Guide to honorary degrees at the University of Oxford

Honorary degrees appear to have arisen out of the practice of granting dispensations from certain particular academic requirements, a practice which is as old as the University itself.

The earliest honorary degree (in the sense we would understand today) was offered to Lionel Woodville in 1479. Woodville, Dean of Exeter and the brother-in-law of Edward IV, appears to have already held the degree of Bachelor of Canon Law. The University offered to confer the degree of Doctor of Canon Law on him without the usual academic execises. This was an offer to dispense with the usual requirements, but was apparently unsolicited and clearly an attempt to honour and obtain the favour or a man with great influence. Shortly afterwards, Woodville was elected Chancellor of the University, a post he held until the death of Edward IV in 1483.

Other early recipients of honorary degrees include John Boxhall, Dean of Windsor and Secretary of State to Queen Mary (1558) and Thomas Young, Archbishop of York (1564). These were not conferred at ceremonies in Oxford, but by representatives of the University who visited the recipient, usually in London.

The first honorary degrees to be awarded at a ceremony in Oxford appear to be those conferred on the Earl of Oxford and eleven others who received the MA on 6 September 1566 on the occasion of the visit of Queen Elizabeth to Oxford; it is probably not a coincidence that the office of Public Orator was first permanently established in 1564. Eight MAs were awarded at the incorporation of the Earl of Essex in 1588, and royal visits in 1592 and 1605 were also occasions for the honouring of members of the visitor's court.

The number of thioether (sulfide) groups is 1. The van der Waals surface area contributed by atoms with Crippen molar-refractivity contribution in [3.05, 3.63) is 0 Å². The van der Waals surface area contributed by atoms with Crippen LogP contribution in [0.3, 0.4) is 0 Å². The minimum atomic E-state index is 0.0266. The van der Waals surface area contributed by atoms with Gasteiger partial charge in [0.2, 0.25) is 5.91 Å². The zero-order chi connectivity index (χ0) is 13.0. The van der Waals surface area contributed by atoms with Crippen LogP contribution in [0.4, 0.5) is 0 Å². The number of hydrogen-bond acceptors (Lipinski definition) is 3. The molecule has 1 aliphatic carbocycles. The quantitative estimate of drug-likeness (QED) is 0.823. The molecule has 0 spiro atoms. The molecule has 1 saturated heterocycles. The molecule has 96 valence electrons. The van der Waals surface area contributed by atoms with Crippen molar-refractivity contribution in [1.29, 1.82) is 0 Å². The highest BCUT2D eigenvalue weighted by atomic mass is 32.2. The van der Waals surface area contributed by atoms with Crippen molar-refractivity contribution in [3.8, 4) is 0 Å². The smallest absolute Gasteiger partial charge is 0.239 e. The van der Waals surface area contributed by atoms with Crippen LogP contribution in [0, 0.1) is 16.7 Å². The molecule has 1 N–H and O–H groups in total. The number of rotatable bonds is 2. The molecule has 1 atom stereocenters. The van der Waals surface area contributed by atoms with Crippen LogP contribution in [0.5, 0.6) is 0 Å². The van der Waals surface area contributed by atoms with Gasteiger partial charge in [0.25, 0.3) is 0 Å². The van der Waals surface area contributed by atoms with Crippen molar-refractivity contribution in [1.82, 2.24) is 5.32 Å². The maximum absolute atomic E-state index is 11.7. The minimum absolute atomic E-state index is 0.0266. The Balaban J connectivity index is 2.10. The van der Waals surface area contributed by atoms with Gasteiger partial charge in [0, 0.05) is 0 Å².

The award of degrees to prelates, magnates and nobles honoris causa is provided for in the Laudian Statutes of 1634, but the earliest use of the expression honoris causa does not occur in the records of degrees conferred until 1651 (OUA NEP/supra/Reg T, p150).

When Charles I moved his court to Oxford in 1642, the University was prevailed upon by the King to award about 350 honorary degrees (in all faculties, including doctorates where applicable) between November of that year and the following February. The University responded by presenting the King with a petition arguing that the practice of conferring large numbers of honorary degrees was damaging to the University: not just to its reputation as a seat of learning, but also financially. It asked the King not to present any scholar for a degree unless he was 'capable by our Statutes, & give Caution to performe his Exercises, and pay all usual fees' (OUA NEP/supra/Reg Sb, pp21-2). The King agreed to the request.

Further information about the history of honorary degrees at Oxford can be found in Oxford University Ceremonies by LH Dudley Buxton and Strickland Gibson (Oxford, 1935).